Baylor Honors Dr. Vivienne Malone-Mayes, University’s First African-American Faculty Member

February 28, 2019

Bronze bust dedicated and on permanent display at the entrance of the department of mathematics

Media Contact: Lori Fogleman, Baylor University Media and Public Relations, 254-710-6275
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WACO, Texas (Feb. 28, 2019) – Before an overflow crowd that included the daughter of the late Vivienne Malone-Mayes, Ph.D., Baylor University recognized the exceptional life and achievements of the University’s first African-American faculty member during a special ceremony Feb. 26 on the third floor of the Sid Richardson Building.

Held during Black History Month, the event included the unveiling of a 50-pound, two-foot bronze bust of Dr. Malone-Mayes, who taught math at Baylor from 1966 to 1994. The bust was created by Utah sculptor Dee Jay Bawden. Encased in glass and on display at the entrance of the department of mathematics, it represents the first sculpture of a female professor or alumna on the Baylor campus. In addition, three panel displays highlight Dr. Malone-Mayes’ experiences and history at Baylor, which included being rejected when she applied to Baylor in 1961 because of her race.

“For years, people have asked me what Baylor has done to honor my mom, but because she had a humble spirit, I would always say that they’ve been pretty good to her,” said Patsy Wheeler, Dr. Malone-Mayes’ daughter. “Now, I can truly say that Baylor University has stepped up, showed out and made us proud.”

The spring 2018 issue of Baylor Magazine included a feature by Lane Murphy on the Remarkable Legacy of Dr. Malone-Mayes, including her educational journey from Waco to Nashville to Dallas to Austin and eventually to Baylor as a faculty member:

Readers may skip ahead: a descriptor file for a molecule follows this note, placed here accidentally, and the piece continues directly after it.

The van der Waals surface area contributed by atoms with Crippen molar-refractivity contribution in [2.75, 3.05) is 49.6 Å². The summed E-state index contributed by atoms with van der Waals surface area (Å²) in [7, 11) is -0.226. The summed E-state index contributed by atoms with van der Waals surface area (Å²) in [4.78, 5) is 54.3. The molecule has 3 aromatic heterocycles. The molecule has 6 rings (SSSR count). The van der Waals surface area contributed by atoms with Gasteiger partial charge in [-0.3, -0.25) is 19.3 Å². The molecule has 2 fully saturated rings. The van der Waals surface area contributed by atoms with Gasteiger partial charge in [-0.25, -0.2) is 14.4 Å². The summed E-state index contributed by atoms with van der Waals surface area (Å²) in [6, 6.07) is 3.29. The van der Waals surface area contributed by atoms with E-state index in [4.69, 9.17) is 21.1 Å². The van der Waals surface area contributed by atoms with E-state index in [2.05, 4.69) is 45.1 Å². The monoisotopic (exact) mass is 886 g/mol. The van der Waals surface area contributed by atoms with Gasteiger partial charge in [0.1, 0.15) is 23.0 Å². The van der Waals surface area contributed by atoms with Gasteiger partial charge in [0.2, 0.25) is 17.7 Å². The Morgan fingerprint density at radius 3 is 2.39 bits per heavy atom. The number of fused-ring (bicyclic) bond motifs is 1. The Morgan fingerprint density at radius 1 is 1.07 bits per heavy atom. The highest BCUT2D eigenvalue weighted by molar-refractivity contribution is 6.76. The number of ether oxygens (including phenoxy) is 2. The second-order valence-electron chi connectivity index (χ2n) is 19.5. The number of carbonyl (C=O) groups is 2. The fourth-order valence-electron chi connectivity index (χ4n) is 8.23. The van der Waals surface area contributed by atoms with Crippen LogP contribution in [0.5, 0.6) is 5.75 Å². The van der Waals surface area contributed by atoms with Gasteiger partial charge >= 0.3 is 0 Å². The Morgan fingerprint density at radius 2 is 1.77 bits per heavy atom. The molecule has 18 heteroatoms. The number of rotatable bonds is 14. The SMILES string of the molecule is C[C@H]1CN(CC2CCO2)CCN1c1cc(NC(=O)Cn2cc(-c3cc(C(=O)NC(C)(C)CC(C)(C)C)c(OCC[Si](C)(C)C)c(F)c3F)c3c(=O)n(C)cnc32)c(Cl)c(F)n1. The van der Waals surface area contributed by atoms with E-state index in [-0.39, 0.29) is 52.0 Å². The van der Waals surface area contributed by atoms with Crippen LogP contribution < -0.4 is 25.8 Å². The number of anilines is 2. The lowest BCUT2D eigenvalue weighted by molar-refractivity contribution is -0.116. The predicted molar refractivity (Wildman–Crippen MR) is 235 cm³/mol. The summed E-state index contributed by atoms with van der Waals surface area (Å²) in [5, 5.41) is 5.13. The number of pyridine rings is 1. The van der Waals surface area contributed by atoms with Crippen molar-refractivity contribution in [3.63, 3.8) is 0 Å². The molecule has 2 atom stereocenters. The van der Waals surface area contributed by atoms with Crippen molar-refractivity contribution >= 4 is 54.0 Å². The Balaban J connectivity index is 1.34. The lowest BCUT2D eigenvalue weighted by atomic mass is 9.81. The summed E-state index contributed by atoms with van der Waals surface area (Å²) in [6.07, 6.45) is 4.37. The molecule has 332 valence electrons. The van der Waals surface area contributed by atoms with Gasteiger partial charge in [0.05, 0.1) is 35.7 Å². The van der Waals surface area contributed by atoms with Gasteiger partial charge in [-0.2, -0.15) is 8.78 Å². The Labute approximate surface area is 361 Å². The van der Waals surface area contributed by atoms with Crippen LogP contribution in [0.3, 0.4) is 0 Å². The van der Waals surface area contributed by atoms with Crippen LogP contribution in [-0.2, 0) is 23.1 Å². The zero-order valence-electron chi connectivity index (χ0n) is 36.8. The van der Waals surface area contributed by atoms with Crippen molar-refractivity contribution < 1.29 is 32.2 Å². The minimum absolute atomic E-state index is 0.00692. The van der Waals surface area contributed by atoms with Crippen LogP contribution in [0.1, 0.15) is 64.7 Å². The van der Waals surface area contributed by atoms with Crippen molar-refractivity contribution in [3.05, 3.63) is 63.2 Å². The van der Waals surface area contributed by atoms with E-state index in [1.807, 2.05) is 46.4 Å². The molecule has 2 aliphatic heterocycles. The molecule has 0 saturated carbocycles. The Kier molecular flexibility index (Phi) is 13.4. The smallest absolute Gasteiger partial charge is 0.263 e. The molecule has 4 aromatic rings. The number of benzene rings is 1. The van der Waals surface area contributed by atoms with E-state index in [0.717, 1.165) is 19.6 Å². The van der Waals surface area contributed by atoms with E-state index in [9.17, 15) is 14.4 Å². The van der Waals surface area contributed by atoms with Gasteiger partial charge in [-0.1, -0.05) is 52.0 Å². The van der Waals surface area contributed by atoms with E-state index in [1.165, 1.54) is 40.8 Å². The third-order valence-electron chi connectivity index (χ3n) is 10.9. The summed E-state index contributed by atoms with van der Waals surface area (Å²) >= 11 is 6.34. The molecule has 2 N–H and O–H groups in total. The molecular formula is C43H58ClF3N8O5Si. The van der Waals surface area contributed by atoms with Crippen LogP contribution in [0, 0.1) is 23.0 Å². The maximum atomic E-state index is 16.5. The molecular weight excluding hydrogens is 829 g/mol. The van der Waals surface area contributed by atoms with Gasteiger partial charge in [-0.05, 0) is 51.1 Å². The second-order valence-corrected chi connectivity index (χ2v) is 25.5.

“Vivienne Lucille Malone was born Feb. 10, 1932, the only child of Pizarro and Vera Estelle Allen Malone; her family included educators and community leaders. She grew up in Waco and graduated at age 16 from A.J. Moore High School, not far from the Baylor campus.
    “She earned bachelor’s and master’s degrees in mathematics from Nashville’s Fisk University, where she was taught by Dr. Lee Lorch, a prominent desegregationist, and Dr. Evelyn Boyd Granville, the second African-American woman to earn a PhD in mathematics and the creator of computer software to analyze satellite orbits for NASA programs. She married dentist James Mayes during this time and later became the fifth African-American female to earn a mathematics PhD. She credited Granville as the primary reason she pursued the degree.
    “Malone-Mayes chaired the math departments at Bishop College in Dallas and then Paul Quinn College, which was in Waco at the time. Because she wanted to take more graduate-level classes courses, Malone-Mayes applied to Baylor in 1961, but she was rejected because of her race. (Baylor trustees voted to integrate Nov. 1, 1963.) Malone-Mayes framed her Baylor rejection letter as a reminder of the struggle for academic equality.
    “Determined to earn her PhD, in 1962, Malone-Mayes enrolled at the University of Texas at Austin, which had been required by federal law to integrate. At the height of the civil rights movement, she participated in and helped lead marches and pickets of restaurants, movie theaters and other businesses in Austin, Waco and elsewhere. Her time as a PhD student was often lonely and stressful. Malone-Mayes persevered to become the second African-American and the first black female to earn a PhD in mathematics from the University of Texas.”

In 1966, Dr. Malone-Mayes joined the Baylor faculty as a professor of mathematics. In 1971, Baylor Student Congress named her as an Outstanding Faculty Member of the Year. Ill health forced her to retire in 1994 after 28 years at Baylor. She passed away June 9, 1995, at age 63.

Baylor President Linda A. Livingstone, Ph.D., was one of several speakers at the ceremony who reflected on Dr. Malone-Mayes’ life and the values she represented.

“I’m especially touched by her bravery and her courage through extremely challenging times to stand up for what she believed in, to do it with pride and grace and to really stand up for justice in the midst of extreme persecution at not an easy time to do that,” President Livingstone said. “I am personally and deeply humbled by her example and by what she represented. And I am really committed here at Baylor that we honor her legacy by having that same level of bravery and courage that she did to continue that quest for justice that she had such an impact on.”